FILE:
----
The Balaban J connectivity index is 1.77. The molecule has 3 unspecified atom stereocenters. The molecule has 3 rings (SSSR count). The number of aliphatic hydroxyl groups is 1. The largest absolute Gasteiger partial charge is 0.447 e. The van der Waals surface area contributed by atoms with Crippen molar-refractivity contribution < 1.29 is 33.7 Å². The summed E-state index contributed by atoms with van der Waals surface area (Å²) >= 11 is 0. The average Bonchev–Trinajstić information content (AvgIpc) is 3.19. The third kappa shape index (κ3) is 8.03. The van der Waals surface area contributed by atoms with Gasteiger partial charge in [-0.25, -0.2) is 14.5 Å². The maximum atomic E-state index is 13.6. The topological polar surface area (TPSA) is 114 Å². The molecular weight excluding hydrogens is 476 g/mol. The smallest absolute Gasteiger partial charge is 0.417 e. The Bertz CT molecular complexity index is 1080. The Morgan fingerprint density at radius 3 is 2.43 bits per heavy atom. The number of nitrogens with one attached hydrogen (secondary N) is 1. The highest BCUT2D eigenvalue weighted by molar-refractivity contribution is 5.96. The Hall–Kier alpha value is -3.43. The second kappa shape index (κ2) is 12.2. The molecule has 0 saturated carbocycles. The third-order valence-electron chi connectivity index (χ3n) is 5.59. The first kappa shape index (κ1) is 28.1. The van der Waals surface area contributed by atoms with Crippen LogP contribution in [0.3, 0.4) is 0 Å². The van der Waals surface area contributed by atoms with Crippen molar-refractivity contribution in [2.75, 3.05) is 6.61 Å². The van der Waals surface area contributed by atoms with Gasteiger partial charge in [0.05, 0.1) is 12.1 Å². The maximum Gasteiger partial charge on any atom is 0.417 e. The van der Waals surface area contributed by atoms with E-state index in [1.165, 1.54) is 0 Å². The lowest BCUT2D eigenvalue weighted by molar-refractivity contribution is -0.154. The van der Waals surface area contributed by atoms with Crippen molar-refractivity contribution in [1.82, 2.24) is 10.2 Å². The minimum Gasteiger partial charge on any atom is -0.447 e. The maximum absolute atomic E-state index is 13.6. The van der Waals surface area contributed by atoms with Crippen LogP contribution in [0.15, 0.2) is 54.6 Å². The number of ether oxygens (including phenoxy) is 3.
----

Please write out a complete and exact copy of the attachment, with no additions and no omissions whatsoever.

The Balaban J connectivity index is 1.77. The molecule has 3 unspecified atom stereocenters. The molecule has 3 rings (SSSR count). The number of aliphatic hydroxyl groups is 1. The largest absolute Gasteiger partial charge is 0.447 e. The van der Waals surface area contributed by atoms with Crippen molar-refractivity contribution < 1.29 is 33.7 Å². The summed E-state index contributed by atoms with van der Waals surface area (Å²) >= 11 is 0. The average Bonchev–Trinajstić information content (AvgIpc) is 3.19. The third kappa shape index (κ3) is 8.03. The van der Waals surface area contributed by atoms with Gasteiger partial charge in [-0.25, -0.2) is 14.5 Å². The maximum atomic E-state index is 13.6. The topological polar surface area (TPSA) is 114 Å². The molecular weight excluding hydrogens is 476 g/mol. The smallest absolute Gasteiger partial charge is 0.417 e. The Bertz CT molecular complexity index is 1080. The Morgan fingerprint density at radius 3 is 2.43 bits per heavy atom. The number of nitrogens with one attached hydrogen (secondary N) is 1. The highest BCUT2D eigenvalue weighted by molar-refractivity contribution is 5.96. The Hall–Kier alpha value is -3.43. The second kappa shape index (κ2) is 12.2. The molecule has 0 saturated carbocycles. The third-order valence-electron chi connectivity index (χ3n) is 5.59. The first kappa shape index (κ1) is 28.1. The van der Waals surface area contributed by atoms with Crippen LogP contribution in [0.3, 0.4) is 0 Å². The van der Waals surface area contributed by atoms with Crippen molar-refractivity contribution in [2.75, 3.05) is 6.61 Å². The van der Waals surface area contributed by atoms with Gasteiger partial charge in [0.05, 0.1) is 12.1 Å². The maximum Gasteiger partial charge on any atom is 0.417 e. The van der Waals surface area contributed by atoms with E-state index in [1.165, 1.54) is 0 Å². The lowest BCUT2D eigenvalue weighted by molar-refractivity contribution is -0.154. The van der Waals surface area contributed by atoms with Crippen molar-refractivity contribution in [1.82, 2.24) is 10.2 Å². The minimum Gasteiger partial charge on any atom is -0.447 e. The maximum absolute atomic E-state index is 13.6. The van der Waals surface area contributed by atoms with Crippen LogP contribution in [0.15, 0.2) is 54.6 Å². The number of ether oxygens (including phenoxy) is 3.